Florida man predicted Game 7 scenario on Twitter — in 2014

It was the tweet seen around the world.

As the Chicago Cubs and Cleveland Indians battled into extra innings during Game 7 of the World Series on Wednesday night, a two-year old post on Twitter by a Florida man was playing out with eerie accuracy.

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Well almost, fortunately.

On the day Joe Maddon left the Tampa Bay Rays to manage the Cubs — Nov. 4, 2014 — Lenn Fraraccio took to Twitter and tweeted this:

“2016 World Series. Cubs vs Indians. And then the world will end with the score tied in game seven in extra innings. hashtag apocalypse.”

"I forgot I made the tweet," Fraraccio, a father of two and a school supplies salesman, told BayNews9. "So two weeks ago, somebody found that tweet from 2 years ago and retweeted it and said 'Bro, the Indians are in the World Series. How did you get this?'

“I had forgotten. I didn’t even remember I had written it until that guy tweeted at me,” he said.


When Cleveland's Rajai Davis homered in the eighth inning, tying Game 7 at 6-6, "my phone exploded," Fraraccio told WTVT.

It got weirder when the game was delayed by rain as it went into extra innings. Was the apocalypse really coming?

"That's the goofy part where you just roll the dice and you put something on Twitter," Fraraccio told The Hollywood Reporter. "I have the tendency to flap my gums about stupid predictions about other things, so it's just like me.

“But the thing that really freaked people out is when the rain started coming down and people thought the world really is going to end. The timing of that was phenomenal.”

Fortunately for the world, the Cubs went on to win the game, 8-7. No apocalypse, for now.

There were more than 160,000 retweets by Friday afternoon — and even though he is originally from Ohio, Fraraccio isn’t an Indians fan. Or a Cubs fan, for that matter. He is a huge Rays fan and said he was “bummed” when Maddon bolted Tampa Bay for Chicago.

“I just had a feeling that the Cubs were going to be really good, really quick,” he told The Hollywood Reporter. “I am originally from Ohio, so I also follow the Indians a little bit, and I knew they had a great young pitching staff. … so I knew the Indians would be good in the upcoming years, so I just wrote that down.”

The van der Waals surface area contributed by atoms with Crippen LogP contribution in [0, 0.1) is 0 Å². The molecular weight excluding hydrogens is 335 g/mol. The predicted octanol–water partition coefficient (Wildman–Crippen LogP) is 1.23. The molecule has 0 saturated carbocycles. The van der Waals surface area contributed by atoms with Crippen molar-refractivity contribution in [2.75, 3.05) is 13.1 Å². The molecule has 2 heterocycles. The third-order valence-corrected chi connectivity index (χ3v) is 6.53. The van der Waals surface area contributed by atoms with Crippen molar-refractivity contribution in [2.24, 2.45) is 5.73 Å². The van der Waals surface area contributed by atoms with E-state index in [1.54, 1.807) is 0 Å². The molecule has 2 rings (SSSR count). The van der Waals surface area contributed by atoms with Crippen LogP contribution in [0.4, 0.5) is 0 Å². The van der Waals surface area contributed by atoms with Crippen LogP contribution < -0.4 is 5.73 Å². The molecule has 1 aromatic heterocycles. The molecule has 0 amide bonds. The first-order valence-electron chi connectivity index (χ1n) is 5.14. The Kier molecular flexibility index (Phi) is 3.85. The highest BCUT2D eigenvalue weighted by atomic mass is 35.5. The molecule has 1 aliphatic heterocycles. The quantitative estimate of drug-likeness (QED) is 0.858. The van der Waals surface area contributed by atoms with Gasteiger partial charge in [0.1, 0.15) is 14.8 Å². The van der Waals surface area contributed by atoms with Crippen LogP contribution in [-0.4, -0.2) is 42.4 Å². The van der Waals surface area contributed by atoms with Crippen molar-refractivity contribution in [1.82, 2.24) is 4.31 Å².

Fraraccio has spent the last few days fielding telephone calls from media outlets and posted on Facebook that his tweet was read on Good Morning America.

Not everyone bought into the tweet. The news-explainer site Vox originally branded it a scam, with writer Aja Romano writing about the tweet under the headline: "That viral 2014 Cubs World Series tweet seems too good to be true. That's because it is."  Deadspin leaped to Fraraccio's defense, rebutting Romano's tweet. Vox published a correction on Thursday, noting that Romano's article "incorrectly suggested that we know the tweet under discussion is a hoax."

“There are so many haters coming at me saying it's fake,” Fraraccio told The Hollywood Reporter. “I have two things to say about that: First, I forgot that I tweeted that. Someone found that tweet and sent it to me after the Indians clinched the World Series, and they were like, ‘Dude, the Cubs are one win away from making this the greatest tweet ever.’ Second, the reason it blew up is because yesterday, two Los Angeles sportswriters found it and tweeted it out. So there was a buzz all day with the tweet.”

Still, Fraraccio concedes the tweet was just “blind luck.”

“In the grand scheme of things, it's stupid Twitter,” he said. “What does it really matter? In two days you won’t remember it, you won't remember my name. So, this is my 15 minutes, and I am doing interviews.”